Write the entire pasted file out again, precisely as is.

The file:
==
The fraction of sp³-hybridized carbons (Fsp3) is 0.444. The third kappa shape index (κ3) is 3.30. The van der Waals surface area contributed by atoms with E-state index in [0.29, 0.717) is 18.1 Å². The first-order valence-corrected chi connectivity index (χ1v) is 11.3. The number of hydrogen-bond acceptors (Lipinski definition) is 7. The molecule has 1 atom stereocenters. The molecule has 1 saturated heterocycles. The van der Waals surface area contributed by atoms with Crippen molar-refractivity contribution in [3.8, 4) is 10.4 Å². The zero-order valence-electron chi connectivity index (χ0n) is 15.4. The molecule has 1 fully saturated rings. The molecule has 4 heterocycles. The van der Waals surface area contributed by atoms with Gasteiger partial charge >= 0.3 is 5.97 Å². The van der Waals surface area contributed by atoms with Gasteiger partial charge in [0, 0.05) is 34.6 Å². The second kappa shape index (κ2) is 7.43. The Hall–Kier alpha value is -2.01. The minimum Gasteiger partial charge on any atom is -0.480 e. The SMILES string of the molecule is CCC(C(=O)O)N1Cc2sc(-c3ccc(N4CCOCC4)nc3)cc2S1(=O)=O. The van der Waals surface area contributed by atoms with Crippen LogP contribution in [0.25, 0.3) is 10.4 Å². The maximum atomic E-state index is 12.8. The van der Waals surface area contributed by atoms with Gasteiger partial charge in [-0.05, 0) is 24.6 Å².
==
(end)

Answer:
The fraction of sp³-hybridized carbons (Fsp3) is 0.444. The third kappa shape index (κ3) is 3.30. The van der Waals surface area contributed by atoms with E-state index in [0.29, 0.717) is 18.1 Å². The first-order valence-corrected chi connectivity index (χ1v) is 11.3. The number of hydrogen-bond acceptors (Lipinski definition) is 7. The molecule has 1 atom stereocenters. The molecule has 1 saturated heterocycles. The van der Waals surface area contributed by atoms with Crippen molar-refractivity contribution in [3.8, 4) is 10.4 Å². The zero-order valence-electron chi connectivity index (χ0n) is 15.4. The molecule has 1 fully saturated rings. The molecule has 4 heterocycles. The van der Waals surface area contributed by atoms with Gasteiger partial charge >= 0.3 is 5.97 Å². The van der Waals surface area contributed by atoms with Gasteiger partial charge in [0, 0.05) is 34.6 Å². The second kappa shape index (κ2) is 7.43. The Hall–Kier alpha value is -2.01. The minimum Gasteiger partial charge on any atom is -0.480 e. The SMILES string of the molecule is CCC(C(=O)O)N1Cc2sc(-c3ccc(N4CCOCC4)nc3)cc2S1(=O)=O. The van der Waals surface area contributed by atoms with Crippen LogP contribution in [0.25, 0.3) is 10.4 Å². The maximum atomic E-state index is 12.8. The van der Waals surface area contributed by atoms with Gasteiger partial charge in [-0.05, 0) is 24.6 Å².